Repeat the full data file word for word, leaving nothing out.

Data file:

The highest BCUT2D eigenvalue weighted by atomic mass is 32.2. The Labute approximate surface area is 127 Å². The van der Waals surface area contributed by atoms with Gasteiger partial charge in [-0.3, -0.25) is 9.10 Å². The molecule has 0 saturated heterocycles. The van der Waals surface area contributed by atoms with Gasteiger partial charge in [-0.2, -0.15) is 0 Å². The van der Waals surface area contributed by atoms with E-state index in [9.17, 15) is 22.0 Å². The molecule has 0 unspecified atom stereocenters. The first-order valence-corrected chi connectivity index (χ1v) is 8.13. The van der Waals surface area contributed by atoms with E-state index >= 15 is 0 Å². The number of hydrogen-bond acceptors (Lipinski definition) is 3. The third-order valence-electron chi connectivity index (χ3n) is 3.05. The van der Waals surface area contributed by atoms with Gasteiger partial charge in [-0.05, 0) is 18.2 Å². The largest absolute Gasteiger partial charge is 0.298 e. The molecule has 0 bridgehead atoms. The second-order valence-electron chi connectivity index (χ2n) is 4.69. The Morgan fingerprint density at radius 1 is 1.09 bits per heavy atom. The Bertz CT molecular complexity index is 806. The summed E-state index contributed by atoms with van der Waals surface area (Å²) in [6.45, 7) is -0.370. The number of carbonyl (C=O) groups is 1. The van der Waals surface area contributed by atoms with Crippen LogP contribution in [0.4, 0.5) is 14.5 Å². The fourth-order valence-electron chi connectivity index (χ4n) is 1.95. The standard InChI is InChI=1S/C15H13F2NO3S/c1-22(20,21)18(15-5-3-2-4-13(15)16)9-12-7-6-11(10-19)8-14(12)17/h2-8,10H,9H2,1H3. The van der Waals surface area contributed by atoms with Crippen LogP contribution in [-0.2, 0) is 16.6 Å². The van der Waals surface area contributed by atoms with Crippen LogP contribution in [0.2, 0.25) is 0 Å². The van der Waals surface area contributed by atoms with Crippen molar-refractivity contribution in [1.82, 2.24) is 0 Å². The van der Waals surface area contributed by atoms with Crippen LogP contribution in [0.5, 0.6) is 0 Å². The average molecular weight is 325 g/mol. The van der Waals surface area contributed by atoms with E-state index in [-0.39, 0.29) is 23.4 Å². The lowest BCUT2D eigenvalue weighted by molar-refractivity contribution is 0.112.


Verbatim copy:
The highest BCUT2D eigenvalue weighted by atomic mass is 32.2. The Labute approximate surface area is 127 Å². The van der Waals surface area contributed by atoms with Gasteiger partial charge in [-0.3, -0.25) is 9.10 Å². The molecule has 0 saturated heterocycles. The van der Waals surface area contributed by atoms with Gasteiger partial charge in [-0.2, -0.15) is 0 Å². The van der Waals surface area contributed by atoms with E-state index in [9.17, 15) is 22.0 Å². The molecule has 0 unspecified atom stereocenters. The first-order valence-corrected chi connectivity index (χ1v) is 8.13. The van der Waals surface area contributed by atoms with E-state index >= 15 is 0 Å². The number of hydrogen-bond acceptors (Lipinski definition) is 3. The third-order valence-electron chi connectivity index (χ3n) is 3.05. The van der Waals surface area contributed by atoms with Gasteiger partial charge in [-0.05, 0) is 18.2 Å². The largest absolute Gasteiger partial charge is 0.298 e. The molecule has 0 bridgehead atoms. The second-order valence-electron chi connectivity index (χ2n) is 4.69. The Morgan fingerprint density at radius 1 is 1.09 bits per heavy atom. The Bertz CT molecular complexity index is 806. The summed E-state index contributed by atoms with van der Waals surface area (Å²) in [6.45, 7) is -0.370. The number of carbonyl (C=O) groups is 1. The van der Waals surface area contributed by atoms with Crippen LogP contribution in [0.4, 0.5) is 14.5 Å². The fourth-order valence-electron chi connectivity index (χ4n) is 1.95. The standard InChI is InChI=1S/C15H13F2NO3S/c1-22(20,21)18(15-5-3-2-4-13(15)16)9-12-7-6-11(10-19)8-14(12)17/h2-8,10H,9H2,1H3. The van der Waals surface area contributed by atoms with Crippen LogP contribution in [-0.2, 0) is 16.6 Å². The van der Waals surface area contributed by atoms with Crippen LogP contribution in [0.2, 0.25) is 0 Å². The van der Waals surface area contributed by atoms with Crippen molar-refractivity contribution in [1.82, 2.24) is 0 Å². The van der Waals surface area contributed by atoms with Crippen LogP contribution in [0.5, 0.6) is 0 Å². The average molecular weight is 325 g/mol. The van der Waals surface area contributed by atoms with E-state index in [-0.39, 0.29) is 23.4 Å². The lowest BCUT2D eigenvalue weighted by molar-refractivity contribution is 0.112.